PMS is not real life threatening but it can seriously alter the quality of life of many women and affect their productivity and mental health . The number of women seeking treatment for premenstrual symptoms is on the rise .
Therefore, in this study, the frequency and severity of PMS among female adolescent and young adults in El-Minia University, Egypt, is studied. They are already under a lot of academics-related stress, and therefore there is a need to explore the PMS problem and the added stress that could impact them which may jeopardize their quality of life and negatively affect activities of daily living. The potential association between the manifestations of PMS as dependent variables and diet, BMI, and demographic and behavioral factors as independent variables was determined to use the information in tailoring counseling session regarding lifestyle modification to improve PMS.
A healthy lifestyle is the first step to managing PMS. For many women, lifestyle approaches are often enough to control symptoms. The following is an example of a lifestyle modification advice.(i)Drink plenty of fluids (water or juice, not soft drinks, alcohol or other beverages with caffeine) to help reduce bloating, fluid retention, and other symptoms.(ii)Eat frequent small meals, leave no more than 3 hours between snacks, and avoid overeating. (iii)Eat balanced diet with extra whole grains, vegetables, and fruit and less or no salt and sugar.(iv)A health care provider may recommend nutritional supplements as vitamin B6, calcium, and magnesium.(v)Get regular aerobic exercise throughout the month to help reduce the severity of PMS symptoms .
2. Materials and Methods
This cross-sectional study was conducted on El-Minia University female students during the first term of the academic year 2012-2013 with the following objectives: (1)assess the frequency of PMS among college students;(2)detect the PMS severity score among participants;(3)determine the association between PMS frequency and possible risk factors of the disease.
3. Criteria of Inclusion in This Study
Unmarried El-Minia University female students aged between 18 and 25 years.
Sample. The sample was derived from four faculties chosen randomly from a listing frame representing all faculties of El-Minia University. The total sample was distributed in the four faculties proportionate to number of students in each faculty. The sample size was calculated using the equation considering the percentage of PMS, confidence level, and margin of error.
= required sample size.
= confidence level at 95% (standard value of 1.96).
= estimated prevalence of PMS in the study area (80%).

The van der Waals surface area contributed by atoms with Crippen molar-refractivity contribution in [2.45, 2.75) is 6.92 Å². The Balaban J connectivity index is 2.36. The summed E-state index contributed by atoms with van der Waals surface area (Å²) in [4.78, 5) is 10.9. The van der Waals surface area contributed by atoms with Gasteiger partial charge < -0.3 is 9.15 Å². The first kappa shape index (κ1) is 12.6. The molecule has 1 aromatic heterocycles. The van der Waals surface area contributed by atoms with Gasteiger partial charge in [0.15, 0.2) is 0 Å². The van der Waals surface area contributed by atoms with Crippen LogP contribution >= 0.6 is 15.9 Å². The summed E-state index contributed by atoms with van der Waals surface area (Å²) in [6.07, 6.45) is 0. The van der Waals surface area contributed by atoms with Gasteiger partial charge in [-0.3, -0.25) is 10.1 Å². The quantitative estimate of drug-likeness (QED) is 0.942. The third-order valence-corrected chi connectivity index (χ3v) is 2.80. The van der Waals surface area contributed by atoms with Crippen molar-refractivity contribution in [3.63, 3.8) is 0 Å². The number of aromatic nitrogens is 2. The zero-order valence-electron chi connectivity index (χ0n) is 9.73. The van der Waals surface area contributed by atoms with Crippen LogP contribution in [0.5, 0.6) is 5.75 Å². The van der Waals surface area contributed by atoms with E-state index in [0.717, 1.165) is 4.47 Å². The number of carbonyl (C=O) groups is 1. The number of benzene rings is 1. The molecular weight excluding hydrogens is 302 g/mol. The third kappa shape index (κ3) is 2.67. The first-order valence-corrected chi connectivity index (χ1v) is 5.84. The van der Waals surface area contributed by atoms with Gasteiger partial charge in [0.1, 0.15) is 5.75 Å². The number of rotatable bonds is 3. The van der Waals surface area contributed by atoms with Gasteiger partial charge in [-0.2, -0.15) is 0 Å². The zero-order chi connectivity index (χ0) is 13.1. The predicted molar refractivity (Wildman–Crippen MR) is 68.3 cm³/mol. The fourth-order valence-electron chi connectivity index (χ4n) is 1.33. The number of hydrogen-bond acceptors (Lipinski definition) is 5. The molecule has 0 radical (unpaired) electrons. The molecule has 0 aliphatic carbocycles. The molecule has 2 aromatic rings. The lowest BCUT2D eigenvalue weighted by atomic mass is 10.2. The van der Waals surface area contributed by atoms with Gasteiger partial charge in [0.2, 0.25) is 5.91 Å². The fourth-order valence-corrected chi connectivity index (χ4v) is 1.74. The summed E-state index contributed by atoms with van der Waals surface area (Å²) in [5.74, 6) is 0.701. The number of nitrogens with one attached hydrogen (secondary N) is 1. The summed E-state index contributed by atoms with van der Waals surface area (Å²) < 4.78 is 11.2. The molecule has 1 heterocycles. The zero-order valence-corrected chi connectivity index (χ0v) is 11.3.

= margin of error at 5% (standard value of 0.05).
= (1.96)² 0.8(1 − 0.8)/(0.05)².
The female students in the chosen faculties were invited to participate in this study through a declaration posted on the entrance of each faculty and those who agreed to participate were included in the study. They were told that their responses would remain confidential.
Data were collected by a self-administered structured questionnaire that included sociodemographic data, PMS symptoms in the last three cycles, family history, and its possible risk factors (dietary habits and physical exercise). Each participant was given 20 minutes to complete the questionnaire. Scores were assigned based on whether the symptom was described as mild (score = 1; noticeable but not troublesome), moderate (score = 2; interfere with daily activities), severe (score =3; intolerable), and not at all (given score 0). Each female student was assigned a PMS symptom score from 0 (no symptoms) to 42 (maximum of 14 severe symptoms) .
The following measurements were taken: weight, height, and waist and hip circumferences. This was followed by a healthy life style lecture. The investigators discussed the definition of PMS, its risk factors, and how to prevent and control its symptoms through life style modification and answered students' queries in this regard.
Data Analysis. Data from the questionnaires was revised, coded, and entered on a personal computer. The Statistical Package for Social Science (SPSS) for Windows (version 11.0) for statistical analysis was used.
Ethical Consideration. Approval was taken from the ethical committee of Faculty of Medicine El-Minia University. Before starting the study, a verbal consent was obtained and then the female students were briefed about the rational of the study.